Two-fifths (40%) of Singapore businesses do not have a disaster recovery (DR) plan in place for their IT and even more (59%) have no business continuity plan for their workplace requirements. The catastrophic spate of disasters that occurred in 2011, including recent flash floods in the Republic caused by heavy rain, created a standstill in many areas including the central shopping district, resulting in heavy losses for business and hindering human traffic. This has driven the issue of DR to the top of boardroom agendas, highlighting the huge cost to businesses that natural disasters and their aftermath can cause. Although these are extreme examples, the consequences of common events such as fires and vandalism can also seriously damage a business.

In order to take the pulse of global business 'preparedness', the latest survey by Regus, the world's largest provider of flexible workplaces, canvassed the opinions of over 12,000 business people in 85 countries and found that a significant proportion of firms are taking a huge risk with their shareholder's assets and failing to take proper precautions.

Key findings include:

  • 40% of Singapore firms compared to 45% globally do not have an IT DR plan in place ensuring systems are up and running within 24 hours;
  • Globally 55% of firms have no workplace recovery that could be available within 24 hours, and Singapore follows this trend with 59% of firms lacking workplace DR;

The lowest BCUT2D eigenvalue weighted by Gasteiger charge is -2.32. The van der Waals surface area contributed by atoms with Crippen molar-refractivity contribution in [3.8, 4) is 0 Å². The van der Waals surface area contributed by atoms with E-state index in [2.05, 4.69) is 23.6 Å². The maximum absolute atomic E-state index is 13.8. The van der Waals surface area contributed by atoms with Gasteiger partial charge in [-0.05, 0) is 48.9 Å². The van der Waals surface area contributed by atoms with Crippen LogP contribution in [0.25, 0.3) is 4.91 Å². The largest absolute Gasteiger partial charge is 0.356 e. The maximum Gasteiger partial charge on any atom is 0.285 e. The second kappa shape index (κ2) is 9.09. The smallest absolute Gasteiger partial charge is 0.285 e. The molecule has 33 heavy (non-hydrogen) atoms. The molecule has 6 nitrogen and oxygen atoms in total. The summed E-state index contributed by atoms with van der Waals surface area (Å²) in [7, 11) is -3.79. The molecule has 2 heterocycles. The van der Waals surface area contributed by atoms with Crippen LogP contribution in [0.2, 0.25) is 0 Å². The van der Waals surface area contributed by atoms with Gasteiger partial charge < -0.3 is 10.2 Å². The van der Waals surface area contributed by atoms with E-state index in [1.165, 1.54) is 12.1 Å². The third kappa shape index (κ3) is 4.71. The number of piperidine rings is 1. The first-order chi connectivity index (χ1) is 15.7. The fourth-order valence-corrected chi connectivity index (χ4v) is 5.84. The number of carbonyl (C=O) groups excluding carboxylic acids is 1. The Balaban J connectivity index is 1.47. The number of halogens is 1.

• Singapore businesses (37%) are more likely to perceive the cost of DR as prohibitive than the global average (33%);
  • Over two thirds of Singapore respondents (67%) compared to 55% globally declared that they would invest in workplace recovery if the service were suitably priced;
  • Globally, although larger firms are better prepared for disaster recovery than smaller companies, 26% of larger corporates still remain without a DR facility for their IT systems, and 40% have no workplace DR facility;
  • Globally, financial services (71%) and ICT businesses (66%) were more likely to have a business continuity plan although more than 40% of firms in these sectors have no workplace recovery arrangement.

William Willems, Regional Vice-President for Australia, New Zealand and Southeast Asia, Regus comments: "The research reveals that, in spite of reports indicating that the average incident can cost up to US$500,000, disaster recovery among Singapore businesses is not as wide-spread as imagined, particularly when it comes to the workplace."

According to Graham Pullen, Vice President for OpenText Asia Pacific, "Without a disaster recovery plan and a strong content management infrastructure in place, we find that many business operations are affected when critical information is lost after a disaster. Instead of maintaining continuity, businesses need to spend more time in retrieving or recreating lost information, resulting in increased cost and reduced efficiency. In the aftermath of a disaster, it is imperative that IT is aligned closely with the business to ensure the smooth functioning of the organization."

Willems notes: "Over a third of businesses in Singapore reveal a high perceived cost of DR, but many also report that they would be willing to pay a monthly fee to access a workplace disaster recovery facility in case of emergency. This is an important indication that although too many businesses are taking a gamble, their mentality is changing. As affordable products and services become available around the globe, it is likely that more businesses will finally stop hoping for the best and seriously start planning for the worst." (Source: Regus)

By MediaBUZZ